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Background: Selectively testing parts of learned materials can impair later memory for nontested materials. Research has shown that such retrieval-induced forgetting occurs for low-integrated materials but may be prevented for high-integrated materials. However, previous research has neglected one factor that is ubiquitous in real-life testing: affective state. Methodology/Principal Findings: We investigated whether affect influences the resistance of integrated materials to retrieval-induced forgetting by inducing neutral, positive, or negative affect immediately before selectively testing previously learned textbook passages containing interrelated facts and concepts. As negative affect is known to promote a detail-oriented local processing style, we hypothesized that experiencing negative affect during testing may decrease the protective effects of integration and lead to reoccurrence of forgetting. By contrast, as positive affect is known to promote a relation-oriented global processing style, we hypothesized that experiencing positive affect may support effects of integration and prevent forgetting. Our findings are consistent with these predictions. No subsequent forgetting occurred when testing memories for integrated text materials in affectively neutral and positive states, whereas forgetting occurred when testing in negative states. A correlation analysis showed that forgetting decreased with higher positive affect, with participants experiencing high positive affect even showing facilitation instead of forgetting. Conclusions/Significance: These findings indicate that affect can moderate the memory consequences of test taking and suggest that educators should use testing as a tool to improve memory with care.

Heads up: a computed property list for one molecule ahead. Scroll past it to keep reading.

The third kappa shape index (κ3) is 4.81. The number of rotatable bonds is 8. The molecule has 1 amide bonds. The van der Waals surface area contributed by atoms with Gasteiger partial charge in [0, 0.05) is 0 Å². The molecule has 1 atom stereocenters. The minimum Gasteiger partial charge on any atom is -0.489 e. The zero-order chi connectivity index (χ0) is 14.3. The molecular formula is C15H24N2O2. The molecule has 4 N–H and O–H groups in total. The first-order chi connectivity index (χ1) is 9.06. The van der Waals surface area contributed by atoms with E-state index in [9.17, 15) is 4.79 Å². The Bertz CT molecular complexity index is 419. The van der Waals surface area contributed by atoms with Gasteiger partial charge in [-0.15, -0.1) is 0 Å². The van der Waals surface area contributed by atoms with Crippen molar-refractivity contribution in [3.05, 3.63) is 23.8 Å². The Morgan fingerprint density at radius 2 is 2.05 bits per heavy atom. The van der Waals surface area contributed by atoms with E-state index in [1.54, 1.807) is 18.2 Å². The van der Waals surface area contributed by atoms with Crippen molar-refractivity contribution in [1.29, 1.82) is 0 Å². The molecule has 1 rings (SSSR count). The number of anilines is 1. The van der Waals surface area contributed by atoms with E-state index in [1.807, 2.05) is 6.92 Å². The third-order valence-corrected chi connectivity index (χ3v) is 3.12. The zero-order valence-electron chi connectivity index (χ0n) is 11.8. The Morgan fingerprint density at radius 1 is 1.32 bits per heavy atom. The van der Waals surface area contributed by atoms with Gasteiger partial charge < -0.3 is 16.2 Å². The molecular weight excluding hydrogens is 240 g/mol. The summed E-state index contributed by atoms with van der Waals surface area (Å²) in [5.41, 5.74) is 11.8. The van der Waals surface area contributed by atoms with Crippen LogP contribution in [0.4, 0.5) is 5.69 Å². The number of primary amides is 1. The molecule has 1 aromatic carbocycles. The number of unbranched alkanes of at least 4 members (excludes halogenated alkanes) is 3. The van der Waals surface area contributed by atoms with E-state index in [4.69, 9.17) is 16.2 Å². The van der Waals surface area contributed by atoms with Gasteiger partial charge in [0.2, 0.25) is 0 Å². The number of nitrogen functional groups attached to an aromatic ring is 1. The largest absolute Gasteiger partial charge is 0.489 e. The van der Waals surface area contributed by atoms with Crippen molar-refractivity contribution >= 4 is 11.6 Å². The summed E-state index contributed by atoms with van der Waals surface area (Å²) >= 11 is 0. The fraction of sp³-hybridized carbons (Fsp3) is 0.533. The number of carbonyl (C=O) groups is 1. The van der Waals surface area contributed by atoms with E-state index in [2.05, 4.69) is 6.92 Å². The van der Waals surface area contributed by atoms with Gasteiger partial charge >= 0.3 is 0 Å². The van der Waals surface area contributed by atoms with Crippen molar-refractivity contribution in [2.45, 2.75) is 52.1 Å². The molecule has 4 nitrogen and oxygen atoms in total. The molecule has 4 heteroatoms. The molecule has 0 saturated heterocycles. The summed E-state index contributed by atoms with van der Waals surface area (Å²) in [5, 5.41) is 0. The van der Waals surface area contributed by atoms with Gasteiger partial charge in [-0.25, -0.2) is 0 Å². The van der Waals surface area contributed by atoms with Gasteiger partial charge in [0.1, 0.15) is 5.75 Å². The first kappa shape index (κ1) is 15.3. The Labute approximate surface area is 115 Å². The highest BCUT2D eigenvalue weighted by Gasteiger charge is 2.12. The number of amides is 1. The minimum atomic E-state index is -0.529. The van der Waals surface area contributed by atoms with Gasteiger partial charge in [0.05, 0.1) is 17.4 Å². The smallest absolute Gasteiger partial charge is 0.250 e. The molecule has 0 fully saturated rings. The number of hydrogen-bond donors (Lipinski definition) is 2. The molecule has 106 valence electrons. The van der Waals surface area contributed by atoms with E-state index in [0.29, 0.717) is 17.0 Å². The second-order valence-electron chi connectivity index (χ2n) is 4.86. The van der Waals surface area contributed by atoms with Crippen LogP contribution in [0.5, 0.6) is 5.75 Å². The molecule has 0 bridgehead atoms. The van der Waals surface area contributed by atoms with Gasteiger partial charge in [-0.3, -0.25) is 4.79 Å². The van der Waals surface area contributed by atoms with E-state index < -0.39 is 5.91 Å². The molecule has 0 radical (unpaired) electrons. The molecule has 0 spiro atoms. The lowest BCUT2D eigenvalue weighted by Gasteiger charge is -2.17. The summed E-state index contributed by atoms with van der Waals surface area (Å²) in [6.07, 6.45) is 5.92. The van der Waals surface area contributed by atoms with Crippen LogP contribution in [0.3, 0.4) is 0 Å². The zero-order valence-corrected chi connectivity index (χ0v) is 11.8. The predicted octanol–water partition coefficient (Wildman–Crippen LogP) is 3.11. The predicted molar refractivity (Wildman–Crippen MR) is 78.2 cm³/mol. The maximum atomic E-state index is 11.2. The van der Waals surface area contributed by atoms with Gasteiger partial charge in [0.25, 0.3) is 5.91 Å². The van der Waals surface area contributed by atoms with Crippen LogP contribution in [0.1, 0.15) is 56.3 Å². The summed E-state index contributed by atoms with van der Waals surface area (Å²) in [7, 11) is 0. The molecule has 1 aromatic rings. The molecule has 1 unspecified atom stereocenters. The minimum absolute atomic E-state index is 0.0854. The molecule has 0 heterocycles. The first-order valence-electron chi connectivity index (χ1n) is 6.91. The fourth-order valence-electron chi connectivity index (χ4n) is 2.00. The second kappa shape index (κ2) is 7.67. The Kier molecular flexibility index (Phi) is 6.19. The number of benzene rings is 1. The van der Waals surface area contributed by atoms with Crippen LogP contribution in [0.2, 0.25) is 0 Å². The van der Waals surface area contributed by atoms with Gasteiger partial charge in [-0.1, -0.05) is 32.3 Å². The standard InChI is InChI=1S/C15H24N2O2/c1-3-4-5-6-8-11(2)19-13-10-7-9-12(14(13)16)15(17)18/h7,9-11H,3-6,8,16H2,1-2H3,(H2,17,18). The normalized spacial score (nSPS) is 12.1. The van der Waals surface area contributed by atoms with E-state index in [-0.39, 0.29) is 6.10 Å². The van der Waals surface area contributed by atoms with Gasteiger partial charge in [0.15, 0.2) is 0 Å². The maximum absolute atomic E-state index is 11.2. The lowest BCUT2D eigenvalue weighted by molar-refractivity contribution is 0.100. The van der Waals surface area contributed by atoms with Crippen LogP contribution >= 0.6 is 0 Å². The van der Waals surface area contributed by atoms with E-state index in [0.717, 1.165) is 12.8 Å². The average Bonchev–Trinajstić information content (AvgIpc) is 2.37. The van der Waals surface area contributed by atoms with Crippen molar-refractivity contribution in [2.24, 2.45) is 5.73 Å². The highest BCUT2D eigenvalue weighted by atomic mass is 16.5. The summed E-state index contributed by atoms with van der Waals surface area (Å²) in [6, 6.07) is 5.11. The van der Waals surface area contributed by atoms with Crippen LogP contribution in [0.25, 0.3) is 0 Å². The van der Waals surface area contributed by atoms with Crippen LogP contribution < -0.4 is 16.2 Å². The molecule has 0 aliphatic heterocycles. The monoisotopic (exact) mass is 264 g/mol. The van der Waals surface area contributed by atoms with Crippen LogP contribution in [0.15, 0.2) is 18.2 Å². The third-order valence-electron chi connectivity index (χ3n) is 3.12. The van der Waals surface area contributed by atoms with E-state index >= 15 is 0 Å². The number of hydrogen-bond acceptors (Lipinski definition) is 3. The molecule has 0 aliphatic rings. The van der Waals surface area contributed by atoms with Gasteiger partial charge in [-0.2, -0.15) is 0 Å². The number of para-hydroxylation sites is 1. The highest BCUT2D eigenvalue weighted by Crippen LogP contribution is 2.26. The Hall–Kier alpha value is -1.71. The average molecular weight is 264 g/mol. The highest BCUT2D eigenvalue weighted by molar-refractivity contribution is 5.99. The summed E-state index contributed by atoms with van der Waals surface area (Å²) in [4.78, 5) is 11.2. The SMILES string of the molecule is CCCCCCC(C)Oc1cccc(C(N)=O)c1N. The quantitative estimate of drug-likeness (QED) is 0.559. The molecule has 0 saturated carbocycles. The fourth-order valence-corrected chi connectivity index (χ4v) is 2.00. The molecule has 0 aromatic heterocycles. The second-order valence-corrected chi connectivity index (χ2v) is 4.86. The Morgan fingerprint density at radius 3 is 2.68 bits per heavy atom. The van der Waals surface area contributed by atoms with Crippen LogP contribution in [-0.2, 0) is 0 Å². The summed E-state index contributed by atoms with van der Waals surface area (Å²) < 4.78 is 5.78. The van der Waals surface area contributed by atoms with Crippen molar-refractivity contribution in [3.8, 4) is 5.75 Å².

Institute for Positive Psychology and Education

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Open Access Journal Article

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Open Access